Facebook, Twitter, Tumblr and Blog Post Timing – 12 Tips
On social media platforms not all shared content is equal. As in real life, some social shares are more effective at achieving marketing goals than others.
As marketers are continually challenged to create sufficient content, how do you maximize the effectiveness of each piece of content marketing regardless of whether it’s a Facebook update, a tweet or a blog post? As any accounting student can tell you the answer is “It depends.” [Here are some general social sharing tips.]
To extend your content marketing’s reach and life, study research from Bit.ly, Hubspot’s Dan Zarella and Buddy Media. (Understand that each firm’s research is different and isn’t entirely comparable. Taken together, however, they provide useful insights.)
With Facebook’s usage across age groups, research shows that people view it as a personal platform.
- Have lunch with Facebook. Bit.ly found links posted between 1:00 pm and 4:00 pm, the lunch hour across US time zones, had the highest click-throughs, peaking on Wednesdays at 3.00 pm.
- Think me time for retail posting. Consistent with Bit.ly’s findings, roughly 90% of retail brand posts are made between 8:00 am and 7:00 pm according to Buddy Media. This makes sense since this is when marketers and consumers are working. Wednesday’s the best day for retail Facebook posts based on Buddy Media results. While Bit.ly found links posted at night didn’t attract as much attention, those people that are reached may have more time to engage. Similarly, Dan Zarella found that Saturday was the best time for sharing content, especially if you’re looking to break away from the pack.
- Less is more for post frequency. Posting less than three times a day increases Facebook fan engagement 40%. Further, keeping posts to under five times a week increased consumer engagement over 70%, based on Buddy Media research. Similarly, Dan Zarella found that likes declined when posts increase.
- Kiss theory applies. Keep it short and simple. Don’t make prospects think. Use dollars off versus a percentage off to double engagement according to Buddy Media.
- Leave room in the conversation for prospects. Buddy Media found posts containing questions doubled interaction and posts containing fill-in-the-blanks increased engagement ninefold.
Unlike Facebook, Twitter tends to be used for business related engagement and the research in terms of when to tweet confirms this. [Here’s more research on Twitter content.]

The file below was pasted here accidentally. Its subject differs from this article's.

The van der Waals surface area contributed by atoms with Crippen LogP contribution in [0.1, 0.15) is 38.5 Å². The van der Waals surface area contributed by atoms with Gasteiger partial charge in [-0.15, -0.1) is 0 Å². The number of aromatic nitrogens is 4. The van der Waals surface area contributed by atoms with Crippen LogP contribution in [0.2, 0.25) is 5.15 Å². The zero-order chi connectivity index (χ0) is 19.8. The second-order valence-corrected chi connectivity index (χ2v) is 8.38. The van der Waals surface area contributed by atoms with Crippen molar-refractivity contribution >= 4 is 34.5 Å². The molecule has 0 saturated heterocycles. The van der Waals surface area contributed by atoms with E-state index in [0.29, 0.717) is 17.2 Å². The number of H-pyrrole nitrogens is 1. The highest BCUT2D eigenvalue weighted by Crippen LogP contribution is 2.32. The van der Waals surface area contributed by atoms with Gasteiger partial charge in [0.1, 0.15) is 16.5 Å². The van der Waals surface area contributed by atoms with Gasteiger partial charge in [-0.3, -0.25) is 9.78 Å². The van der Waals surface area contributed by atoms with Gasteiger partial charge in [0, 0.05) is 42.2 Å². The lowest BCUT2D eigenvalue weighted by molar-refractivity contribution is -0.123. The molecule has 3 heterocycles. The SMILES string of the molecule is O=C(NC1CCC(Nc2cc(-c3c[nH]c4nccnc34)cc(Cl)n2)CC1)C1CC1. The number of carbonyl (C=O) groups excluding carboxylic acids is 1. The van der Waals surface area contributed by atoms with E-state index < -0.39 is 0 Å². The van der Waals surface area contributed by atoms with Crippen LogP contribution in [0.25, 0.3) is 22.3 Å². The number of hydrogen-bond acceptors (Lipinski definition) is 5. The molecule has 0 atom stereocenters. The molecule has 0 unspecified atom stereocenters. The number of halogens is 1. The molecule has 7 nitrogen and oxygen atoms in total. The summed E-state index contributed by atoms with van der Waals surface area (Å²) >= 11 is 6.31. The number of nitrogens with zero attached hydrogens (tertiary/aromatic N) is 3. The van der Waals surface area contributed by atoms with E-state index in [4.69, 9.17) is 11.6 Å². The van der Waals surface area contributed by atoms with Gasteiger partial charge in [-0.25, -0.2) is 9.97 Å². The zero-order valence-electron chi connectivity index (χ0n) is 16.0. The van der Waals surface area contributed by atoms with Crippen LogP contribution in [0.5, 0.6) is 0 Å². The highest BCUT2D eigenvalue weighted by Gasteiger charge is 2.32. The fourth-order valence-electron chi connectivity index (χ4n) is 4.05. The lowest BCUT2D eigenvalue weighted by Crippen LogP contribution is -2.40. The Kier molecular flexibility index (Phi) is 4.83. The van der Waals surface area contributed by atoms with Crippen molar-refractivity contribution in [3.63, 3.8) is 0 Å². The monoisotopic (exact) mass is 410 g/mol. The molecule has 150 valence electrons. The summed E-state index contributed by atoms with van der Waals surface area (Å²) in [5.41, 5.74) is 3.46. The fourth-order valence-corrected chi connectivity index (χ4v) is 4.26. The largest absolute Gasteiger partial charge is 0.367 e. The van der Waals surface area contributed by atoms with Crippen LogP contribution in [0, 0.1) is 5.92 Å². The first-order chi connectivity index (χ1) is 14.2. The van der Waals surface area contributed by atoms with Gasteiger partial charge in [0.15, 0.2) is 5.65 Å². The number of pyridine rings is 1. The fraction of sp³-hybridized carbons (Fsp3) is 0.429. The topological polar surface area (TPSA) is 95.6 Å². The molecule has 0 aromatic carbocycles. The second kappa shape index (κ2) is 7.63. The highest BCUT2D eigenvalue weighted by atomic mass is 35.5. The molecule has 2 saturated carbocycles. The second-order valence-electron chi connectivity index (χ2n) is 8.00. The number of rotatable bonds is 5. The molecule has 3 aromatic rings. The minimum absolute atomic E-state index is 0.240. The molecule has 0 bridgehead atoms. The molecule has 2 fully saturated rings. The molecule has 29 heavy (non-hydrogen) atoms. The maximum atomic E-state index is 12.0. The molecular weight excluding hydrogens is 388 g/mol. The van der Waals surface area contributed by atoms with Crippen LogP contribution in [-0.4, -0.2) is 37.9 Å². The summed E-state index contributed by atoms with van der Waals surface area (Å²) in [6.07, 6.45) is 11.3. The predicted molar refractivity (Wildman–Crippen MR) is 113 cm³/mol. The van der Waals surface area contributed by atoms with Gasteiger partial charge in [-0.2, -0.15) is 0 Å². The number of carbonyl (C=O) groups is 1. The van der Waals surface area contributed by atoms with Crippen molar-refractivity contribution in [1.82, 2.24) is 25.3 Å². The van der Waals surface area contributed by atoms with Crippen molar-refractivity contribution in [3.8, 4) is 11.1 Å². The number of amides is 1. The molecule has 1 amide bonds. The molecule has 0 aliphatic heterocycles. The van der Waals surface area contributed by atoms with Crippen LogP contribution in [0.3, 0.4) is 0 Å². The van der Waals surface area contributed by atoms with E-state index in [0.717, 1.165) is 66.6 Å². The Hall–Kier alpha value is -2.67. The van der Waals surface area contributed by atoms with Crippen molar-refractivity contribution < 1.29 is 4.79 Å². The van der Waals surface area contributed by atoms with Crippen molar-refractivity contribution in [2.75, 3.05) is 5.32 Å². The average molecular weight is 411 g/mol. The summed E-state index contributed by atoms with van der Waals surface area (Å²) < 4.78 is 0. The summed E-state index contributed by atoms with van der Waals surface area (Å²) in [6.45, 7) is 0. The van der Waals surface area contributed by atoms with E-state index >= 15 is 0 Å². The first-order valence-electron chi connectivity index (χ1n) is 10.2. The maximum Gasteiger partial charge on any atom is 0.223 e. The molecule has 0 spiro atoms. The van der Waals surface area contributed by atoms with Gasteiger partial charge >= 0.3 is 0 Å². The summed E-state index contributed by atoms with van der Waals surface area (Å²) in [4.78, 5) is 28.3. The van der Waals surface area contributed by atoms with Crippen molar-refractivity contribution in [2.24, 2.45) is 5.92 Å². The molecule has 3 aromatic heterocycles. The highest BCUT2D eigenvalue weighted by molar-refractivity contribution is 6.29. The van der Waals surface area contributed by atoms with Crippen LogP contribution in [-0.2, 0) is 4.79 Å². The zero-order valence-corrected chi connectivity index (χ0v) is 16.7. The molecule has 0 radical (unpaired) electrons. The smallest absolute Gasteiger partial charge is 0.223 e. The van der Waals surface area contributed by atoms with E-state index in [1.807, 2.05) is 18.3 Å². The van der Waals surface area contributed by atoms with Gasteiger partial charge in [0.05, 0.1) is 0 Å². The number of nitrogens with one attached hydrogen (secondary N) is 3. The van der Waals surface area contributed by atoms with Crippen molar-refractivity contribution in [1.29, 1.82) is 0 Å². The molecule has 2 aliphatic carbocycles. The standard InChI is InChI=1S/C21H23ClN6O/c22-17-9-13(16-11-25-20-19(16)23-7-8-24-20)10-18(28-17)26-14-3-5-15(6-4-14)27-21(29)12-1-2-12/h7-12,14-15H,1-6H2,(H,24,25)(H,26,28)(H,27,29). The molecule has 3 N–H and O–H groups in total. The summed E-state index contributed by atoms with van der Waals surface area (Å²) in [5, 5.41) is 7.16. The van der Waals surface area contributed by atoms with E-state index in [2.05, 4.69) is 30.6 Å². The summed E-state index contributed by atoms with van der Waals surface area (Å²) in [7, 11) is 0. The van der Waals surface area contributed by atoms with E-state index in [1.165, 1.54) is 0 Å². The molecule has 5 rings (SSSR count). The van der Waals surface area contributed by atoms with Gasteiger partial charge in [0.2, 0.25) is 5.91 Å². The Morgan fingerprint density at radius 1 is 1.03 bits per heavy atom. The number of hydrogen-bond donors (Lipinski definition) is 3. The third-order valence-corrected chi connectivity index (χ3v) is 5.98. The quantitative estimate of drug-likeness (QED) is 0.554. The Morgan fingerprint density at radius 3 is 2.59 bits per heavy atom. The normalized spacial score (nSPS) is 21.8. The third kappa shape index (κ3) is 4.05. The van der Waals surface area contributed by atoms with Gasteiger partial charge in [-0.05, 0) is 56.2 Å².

- Come tweet with me. Twitter activity peaks between 9:00 am and 3:00pm according to bit.ly while click count is highest from 1:00pm through 3:00 pm Monday through Thursday. As a marketer or blogger, you must assess the tradeoff between the number of people who are active versus your tweet’s ability to break-through the noise.
- Click me baby. If you’re looking for higher click-through rates (aka CTRs), then tweet later in the day and on the weekends according to Dan Zarella’s infographic on his website. While on the surface this goes against bit.ly’s advice due to the number of active participants, it focused on getting more activity from each tweet. [Here’s more research on making each tweet count.]
- Hoping for clicks? Since Tumblr’s core users are in school during the day, post after 7:00 pm to generate more click-throughs over a twenty-four hour period since traffic peaks between 7:00 pm and 10:00 pm on Mondays, Tuesdays and Sundays.
- Partying yet? No surprise this young platform’s deserted on Friday and Saturday nights.
With blogging, your business objectives are a critical determinant for publishing since results vary.
- Looking for Mr. Goodreader? 70% of readers consume blogs in the morning peaking at 11:00 am US Eastern time and Monday’s the best day to post in terms of pageviews according to Dan Zarella via Kissmetrics.
- Optimizing posts for links. If so, Mondays and Thursdays are your best bet with activity peaking at 7:00 am based on Dan Zarella’s findings delivered via Kissmetrics.
- Seeking blog comments? Comments peak on Saturdays and at 9:00 am according to Dan Zarella. This makes sense since readers take the time to think and engage when writing’s involved, so they do it when they’re not working. (Of course, it’s critical to consider that 90% of your audience lurks, 9% of your does something small and 1% creates content.) For bloggers, the business question is how do comments (especially those that read “Nice post”) translate to revenue and other important business information?
If you’re looking to minimize content creation and maximize social media impact, it’s critical to post your content on different social media platforms taking into account how and when users engage on each one. To this end, it’s important to align these activities with your business goals and editorial calendar.
Have you seen other research regarding social media timing? How would you change your marketing based on this information?
Here are related articles you may find of interest.
- Share the social media love-21 tips to show you care
- Twitter etiquette: 24 Guidelines
- Why isn’t anyone following me on Twitter?
Photo credit: http://www.flickr.com/photos/alancleaver/2661425133/